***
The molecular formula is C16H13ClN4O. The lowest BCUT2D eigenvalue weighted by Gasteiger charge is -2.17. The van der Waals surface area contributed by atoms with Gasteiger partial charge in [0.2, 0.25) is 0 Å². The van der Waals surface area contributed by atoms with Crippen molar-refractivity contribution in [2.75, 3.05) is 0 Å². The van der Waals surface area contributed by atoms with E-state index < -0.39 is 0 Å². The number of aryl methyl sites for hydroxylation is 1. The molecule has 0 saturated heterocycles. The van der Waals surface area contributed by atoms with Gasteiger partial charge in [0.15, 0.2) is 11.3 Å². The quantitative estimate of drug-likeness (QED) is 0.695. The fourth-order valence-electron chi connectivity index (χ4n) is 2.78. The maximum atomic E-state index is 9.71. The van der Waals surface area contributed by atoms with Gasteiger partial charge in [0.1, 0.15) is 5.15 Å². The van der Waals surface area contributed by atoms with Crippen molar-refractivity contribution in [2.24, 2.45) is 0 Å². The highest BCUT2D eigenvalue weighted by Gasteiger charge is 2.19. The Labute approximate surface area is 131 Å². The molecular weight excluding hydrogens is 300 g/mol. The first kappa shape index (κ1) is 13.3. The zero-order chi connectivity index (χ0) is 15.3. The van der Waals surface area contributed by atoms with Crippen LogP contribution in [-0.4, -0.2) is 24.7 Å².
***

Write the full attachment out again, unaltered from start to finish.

The molecular formula is C16H13ClN4O. The lowest BCUT2D eigenvalue weighted by Gasteiger charge is -2.17. The van der Waals surface area contributed by atoms with Gasteiger partial charge in [0.2, 0.25) is 0 Å². The van der Waals surface area contributed by atoms with Crippen molar-refractivity contribution in [2.75, 3.05) is 0 Å². The van der Waals surface area contributed by atoms with E-state index < -0.39 is 0 Å². The number of aryl methyl sites for hydroxylation is 1. The molecule has 0 saturated heterocycles. The van der Waals surface area contributed by atoms with Gasteiger partial charge in [0.15, 0.2) is 11.3 Å². The quantitative estimate of drug-likeness (QED) is 0.695. The fourth-order valence-electron chi connectivity index (χ4n) is 2.78. The maximum atomic E-state index is 9.71. The van der Waals surface area contributed by atoms with Gasteiger partial charge in [0.1, 0.15) is 5.15 Å². The van der Waals surface area contributed by atoms with Crippen molar-refractivity contribution in [2.24, 2.45) is 0 Å². The highest BCUT2D eigenvalue weighted by Gasteiger charge is 2.19. The Labute approximate surface area is 131 Å². The molecular weight excluding hydrogens is 300 g/mol. The first kappa shape index (κ1) is 13.3. The zero-order chi connectivity index (χ0) is 15.3. The van der Waals surface area contributed by atoms with Crippen LogP contribution in [-0.4, -0.2) is 24.7 Å².